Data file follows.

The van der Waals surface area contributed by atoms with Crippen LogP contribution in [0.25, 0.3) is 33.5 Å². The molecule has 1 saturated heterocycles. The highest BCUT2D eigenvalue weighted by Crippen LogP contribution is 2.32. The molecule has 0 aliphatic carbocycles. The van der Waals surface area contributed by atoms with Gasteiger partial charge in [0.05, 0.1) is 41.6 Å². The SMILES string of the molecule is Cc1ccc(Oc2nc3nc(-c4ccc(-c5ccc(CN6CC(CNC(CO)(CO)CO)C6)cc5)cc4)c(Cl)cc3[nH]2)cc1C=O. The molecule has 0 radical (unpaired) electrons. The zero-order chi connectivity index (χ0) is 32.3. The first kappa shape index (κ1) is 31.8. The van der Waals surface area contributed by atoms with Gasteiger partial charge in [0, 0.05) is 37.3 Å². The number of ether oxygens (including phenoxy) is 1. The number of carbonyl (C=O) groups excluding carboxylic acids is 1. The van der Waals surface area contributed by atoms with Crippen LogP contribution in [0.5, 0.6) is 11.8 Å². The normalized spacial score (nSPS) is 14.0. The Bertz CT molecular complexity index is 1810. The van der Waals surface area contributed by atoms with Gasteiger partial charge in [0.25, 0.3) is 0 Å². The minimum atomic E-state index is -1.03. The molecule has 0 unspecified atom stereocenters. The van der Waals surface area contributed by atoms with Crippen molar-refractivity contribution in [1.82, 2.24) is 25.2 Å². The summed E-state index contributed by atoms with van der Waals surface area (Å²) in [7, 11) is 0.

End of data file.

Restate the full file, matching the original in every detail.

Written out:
The van der Waals surface area contributed by atoms with Crippen LogP contribution in [0.25, 0.3) is 33.5 Å². The molecule has 1 saturated heterocycles. The highest BCUT2D eigenvalue weighted by Crippen LogP contribution is 2.32. The molecule has 0 aliphatic carbocycles. The van der Waals surface area contributed by atoms with Gasteiger partial charge in [0.05, 0.1) is 41.6 Å². The SMILES string of the molecule is Cc1ccc(Oc2nc3nc(-c4ccc(-c5ccc(CN6CC(CNC(CO)(CO)CO)C6)cc5)cc4)c(Cl)cc3[nH]2)cc1C=O. The molecule has 0 radical (unpaired) electrons. The zero-order chi connectivity index (χ0) is 32.3. The first kappa shape index (κ1) is 31.8. The van der Waals surface area contributed by atoms with Gasteiger partial charge in [0, 0.05) is 37.3 Å². The number of ether oxygens (including phenoxy) is 1. The number of carbonyl (C=O) groups excluding carboxylic acids is 1. The van der Waals surface area contributed by atoms with Crippen LogP contribution in [0.5, 0.6) is 11.8 Å². The normalized spacial score (nSPS) is 14.0. The Bertz CT molecular complexity index is 1810. The van der Waals surface area contributed by atoms with Gasteiger partial charge in [0.25, 0.3) is 0 Å². The minimum atomic E-state index is -1.03. The molecule has 0 unspecified atom stereocenters. The van der Waals surface area contributed by atoms with Crippen molar-refractivity contribution in [1.82, 2.24) is 25.2 Å². The summed E-state index contributed by atoms with van der Waals surface area (Å²) in [7, 11) is 0.